Middlefield Township was regularly organized and set off as a separate township on September 21, 1858. Following
is the order of the county court: "Be it known, that on this twenty first day of September, 1858, on petition
of Philetus Mackey and Albert Risley and others, a new township in said county is hereby constituted and formed,
consisted of the thirty six sections of congressional township 88, range 7, and in accordance with the wishes of
the inhabitants thereof, it is ordered to be styled Middlefield. Signed, Stephen J. W. Tabor, county judge."
The first election was held at one of the schoolhouses in the fall of 1858 and the following officers were elected:
G. Smith, R. Stoneman and M. Broadstreet, trustees; Daniel Leatherman, assessor and constable.
The first settler in Middlefield was Patrick M. Dunn. He located in the southeast part of the township on April
2, 1850. His location was in the center of a heavy mass of timber, on the banks of Buffalo Creek. He was a native
of Kings County, Ireland, having been born there in the first year of the nineteenth century. His companions in
the forest when he settled here were mostly Indians and wild game. Food was the big question with him, as with
hundreds of other pioneers, and he often traveled two weeks continuously to Quasqueton after meal with which to
make bread for his family.
Daniel Leatherman and his family were the next to settle in this township. They came June 2, 1854, and settled
on the prairie, living in their covered wagons until a home was built. A few acres were broken this year and a
little sod corn raised, also a patch of watermelons. His was the only house built out on the prairie and probably
the first frame structure in the township. The stage road from Dubuque by way of Coffins Grove to Quasqueton passed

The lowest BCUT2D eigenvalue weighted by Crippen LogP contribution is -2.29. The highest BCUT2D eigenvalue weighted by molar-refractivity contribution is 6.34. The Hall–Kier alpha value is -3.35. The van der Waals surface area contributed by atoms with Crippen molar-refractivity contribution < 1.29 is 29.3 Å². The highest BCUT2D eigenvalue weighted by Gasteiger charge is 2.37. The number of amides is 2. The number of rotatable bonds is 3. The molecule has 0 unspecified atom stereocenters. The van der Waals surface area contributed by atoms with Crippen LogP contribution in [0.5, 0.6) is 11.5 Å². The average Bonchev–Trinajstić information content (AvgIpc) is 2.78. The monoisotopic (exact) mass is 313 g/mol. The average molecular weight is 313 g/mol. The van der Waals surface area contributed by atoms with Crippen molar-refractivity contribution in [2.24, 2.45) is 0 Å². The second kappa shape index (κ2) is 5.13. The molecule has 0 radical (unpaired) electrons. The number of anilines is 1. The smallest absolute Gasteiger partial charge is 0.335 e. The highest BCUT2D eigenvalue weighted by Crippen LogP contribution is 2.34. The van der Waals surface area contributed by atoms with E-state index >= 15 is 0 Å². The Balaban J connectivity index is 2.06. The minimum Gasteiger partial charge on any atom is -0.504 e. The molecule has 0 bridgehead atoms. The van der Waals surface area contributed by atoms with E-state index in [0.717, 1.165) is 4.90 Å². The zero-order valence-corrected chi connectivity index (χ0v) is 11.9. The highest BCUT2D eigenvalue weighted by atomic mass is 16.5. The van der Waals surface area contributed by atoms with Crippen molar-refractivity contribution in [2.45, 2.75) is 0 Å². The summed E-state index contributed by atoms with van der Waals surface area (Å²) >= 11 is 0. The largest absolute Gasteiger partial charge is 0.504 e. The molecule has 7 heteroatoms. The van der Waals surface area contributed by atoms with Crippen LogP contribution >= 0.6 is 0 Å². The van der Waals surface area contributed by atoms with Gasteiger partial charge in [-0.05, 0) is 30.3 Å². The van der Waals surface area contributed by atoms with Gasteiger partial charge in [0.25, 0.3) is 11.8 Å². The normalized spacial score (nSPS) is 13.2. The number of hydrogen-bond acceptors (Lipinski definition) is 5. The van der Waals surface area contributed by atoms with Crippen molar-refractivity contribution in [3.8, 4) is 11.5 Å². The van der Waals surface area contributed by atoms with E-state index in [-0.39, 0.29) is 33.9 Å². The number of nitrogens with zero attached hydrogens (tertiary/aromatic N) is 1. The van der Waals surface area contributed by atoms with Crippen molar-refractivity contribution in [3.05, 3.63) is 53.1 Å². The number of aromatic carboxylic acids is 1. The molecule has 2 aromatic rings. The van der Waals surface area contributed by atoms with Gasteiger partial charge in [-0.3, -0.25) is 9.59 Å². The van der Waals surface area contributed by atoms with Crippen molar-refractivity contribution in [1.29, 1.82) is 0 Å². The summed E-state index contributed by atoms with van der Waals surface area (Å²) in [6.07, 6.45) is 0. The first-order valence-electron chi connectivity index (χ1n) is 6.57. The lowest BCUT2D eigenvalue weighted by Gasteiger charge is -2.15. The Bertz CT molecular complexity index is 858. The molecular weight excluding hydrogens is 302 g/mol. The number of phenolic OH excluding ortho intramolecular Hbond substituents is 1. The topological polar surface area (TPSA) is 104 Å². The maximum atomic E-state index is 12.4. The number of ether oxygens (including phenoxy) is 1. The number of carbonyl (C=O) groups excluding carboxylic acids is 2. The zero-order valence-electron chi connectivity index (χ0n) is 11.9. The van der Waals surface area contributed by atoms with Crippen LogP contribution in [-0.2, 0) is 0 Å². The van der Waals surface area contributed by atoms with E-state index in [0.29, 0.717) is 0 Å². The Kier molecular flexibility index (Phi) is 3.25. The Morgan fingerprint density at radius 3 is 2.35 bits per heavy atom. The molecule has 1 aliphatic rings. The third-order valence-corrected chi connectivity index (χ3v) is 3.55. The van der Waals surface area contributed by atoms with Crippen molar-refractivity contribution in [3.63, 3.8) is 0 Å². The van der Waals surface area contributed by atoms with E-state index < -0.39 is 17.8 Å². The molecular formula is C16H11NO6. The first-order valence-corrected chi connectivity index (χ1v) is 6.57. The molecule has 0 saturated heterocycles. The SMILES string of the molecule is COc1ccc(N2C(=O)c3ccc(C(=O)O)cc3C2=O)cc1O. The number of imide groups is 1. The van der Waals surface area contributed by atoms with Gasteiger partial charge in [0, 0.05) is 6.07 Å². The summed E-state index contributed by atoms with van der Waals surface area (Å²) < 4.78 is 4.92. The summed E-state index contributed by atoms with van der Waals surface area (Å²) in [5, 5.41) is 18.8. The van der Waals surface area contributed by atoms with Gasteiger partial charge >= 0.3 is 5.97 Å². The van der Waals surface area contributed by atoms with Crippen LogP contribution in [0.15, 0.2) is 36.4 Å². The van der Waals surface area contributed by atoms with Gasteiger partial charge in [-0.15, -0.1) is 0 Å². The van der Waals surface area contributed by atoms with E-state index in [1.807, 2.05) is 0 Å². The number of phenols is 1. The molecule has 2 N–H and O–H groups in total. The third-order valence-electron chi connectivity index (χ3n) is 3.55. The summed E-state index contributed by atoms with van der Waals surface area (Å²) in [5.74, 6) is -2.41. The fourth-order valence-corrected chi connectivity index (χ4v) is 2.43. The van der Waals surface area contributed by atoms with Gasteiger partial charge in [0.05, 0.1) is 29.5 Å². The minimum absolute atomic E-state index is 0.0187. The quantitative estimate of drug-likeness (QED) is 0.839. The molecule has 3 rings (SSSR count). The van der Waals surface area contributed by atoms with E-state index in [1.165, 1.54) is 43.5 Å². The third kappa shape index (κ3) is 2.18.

by their house, and this was the only house on the line, a distance of twenty three miles. At night a light was
placed in the east window of the upstairs of the house, so that travelers from Coffins Grove might be guided. It
is said that when Leatherman first came to the township he put in most of his time teaming between Dubuque and
Quasqueton, a distance of seventy miles. Most of the lumber with which he built his house was drawn from the Town
of Dubuque. Leatherman was one of the first magistrates of the township.
R. Stoneman settled in the township in 1855 and was Leatherman's first neighbor. He lived here about ten years
and then went to Kansas.
George Smith was another pioneer who came about the same time as Leatherman. He also removed to Kansas after the
death of his wife, eight years after his coming. He was a Wesleyan minister and held the first religious services
in the settlement.
William Broadstreet became a settler of the township in 1854, not far from Leatherman's place. He afterward removed
to Liberty Township.
A Mr. McWilliams settled in the township in June, 1854, coming from the State of Ohio. He lived here until 1865,
when he moved to the southern part of the state. His son Henry was killed in the same battle in the Civil war in
which Leatherman's son met his death.
Stillman Berry came to the state in May, 1855; and settled first at Quasqueton, but in the same year bought land
in Middlefield Township. He was a native of Maine.
A cemetery company was organized here about 1874. The grounds had been used previously for the burying of the
dead, but the association was not formed until the above year.
A postoffice was established here in about 1872 and L. P. Stitson was the first postmaster. The office was called
The birth of Edward L. Leatherman on April 4, 1855, was the first in the township.
The first wedding was that of Willard S. Blair and Permelia Ann Leatherman on June 24, 1855.
The first religious services ever held in the township were by Rev G Smith in 1855, in the schoolhouse which had
just been built.
The first crop raised in the township consisted of turnips, raised by Patrick M. Dunn, also a little sod corn and
a few potatoes. Dunn also raised the first wheat in 1851.
The first school taught in the township was in a house which Leatherman and several others had, constructed, and
the first teacher was Malinda Gageby, later Mrs. Samuel Braden. The house was paid for by subscriptions, and in
this same way the teacher received her remuneration. Henry Blank, A. Scott, R. Stoneman and Nancy Merrill also
taught in the early schools of this township. The second schoolhouse was built near Stillman Berry's place, in
about the center of the township.
The first entry of land in Middlefield Township was made by Patrick Dunn.